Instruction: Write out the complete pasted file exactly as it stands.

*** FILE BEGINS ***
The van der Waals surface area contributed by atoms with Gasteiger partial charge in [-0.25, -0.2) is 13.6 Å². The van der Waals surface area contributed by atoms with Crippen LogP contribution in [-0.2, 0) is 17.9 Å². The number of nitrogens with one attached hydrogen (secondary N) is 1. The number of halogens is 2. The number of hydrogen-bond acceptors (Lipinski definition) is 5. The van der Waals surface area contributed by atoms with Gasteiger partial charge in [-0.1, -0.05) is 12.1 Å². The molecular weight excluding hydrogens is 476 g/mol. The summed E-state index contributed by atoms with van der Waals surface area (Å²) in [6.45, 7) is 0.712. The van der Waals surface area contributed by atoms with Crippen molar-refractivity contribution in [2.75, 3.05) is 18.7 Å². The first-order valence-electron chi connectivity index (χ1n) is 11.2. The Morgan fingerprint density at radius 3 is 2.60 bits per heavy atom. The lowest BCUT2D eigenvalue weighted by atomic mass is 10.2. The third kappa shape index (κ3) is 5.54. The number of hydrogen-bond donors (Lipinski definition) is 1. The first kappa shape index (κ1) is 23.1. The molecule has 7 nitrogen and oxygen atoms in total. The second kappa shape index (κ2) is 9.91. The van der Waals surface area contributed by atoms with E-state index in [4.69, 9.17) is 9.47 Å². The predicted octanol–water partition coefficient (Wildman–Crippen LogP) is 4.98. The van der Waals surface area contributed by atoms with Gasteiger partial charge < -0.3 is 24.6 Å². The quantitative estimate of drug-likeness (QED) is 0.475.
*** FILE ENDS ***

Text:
The van der Waals surface area contributed by atoms with Gasteiger partial charge in [-0.25, -0.2) is 13.6 Å². The van der Waals surface area contributed by atoms with Crippen LogP contribution in [-0.2, 0) is 17.9 Å². The number of nitrogens with one attached hydrogen (secondary N) is 1. The number of halogens is 2. The number of hydrogen-bond acceptors (Lipinski definition) is 5. The van der Waals surface area contributed by atoms with Gasteiger partial charge in [-0.1, -0.05) is 12.1 Å². The molecular weight excluding hydrogens is 476 g/mol. The summed E-state index contributed by atoms with van der Waals surface area (Å²) in [6.45, 7) is 0.712. The van der Waals surface area contributed by atoms with Crippen molar-refractivity contribution in [2.75, 3.05) is 18.7 Å². The first-order valence-electron chi connectivity index (χ1n) is 11.2. The Morgan fingerprint density at radius 3 is 2.60 bits per heavy atom. The lowest BCUT2D eigenvalue weighted by atomic mass is 10.2. The third kappa shape index (κ3) is 5.54. The number of hydrogen-bond donors (Lipinski definition) is 1. The first kappa shape index (κ1) is 23.1. The molecule has 7 nitrogen and oxygen atoms in total. The second kappa shape index (κ2) is 9.91. The van der Waals surface area contributed by atoms with E-state index in [4.69, 9.17) is 9.47 Å². The predicted octanol–water partition coefficient (Wildman–Crippen LogP) is 4.98. The van der Waals surface area contributed by atoms with Gasteiger partial charge < -0.3 is 24.6 Å². The quantitative estimate of drug-likeness (QED) is 0.475.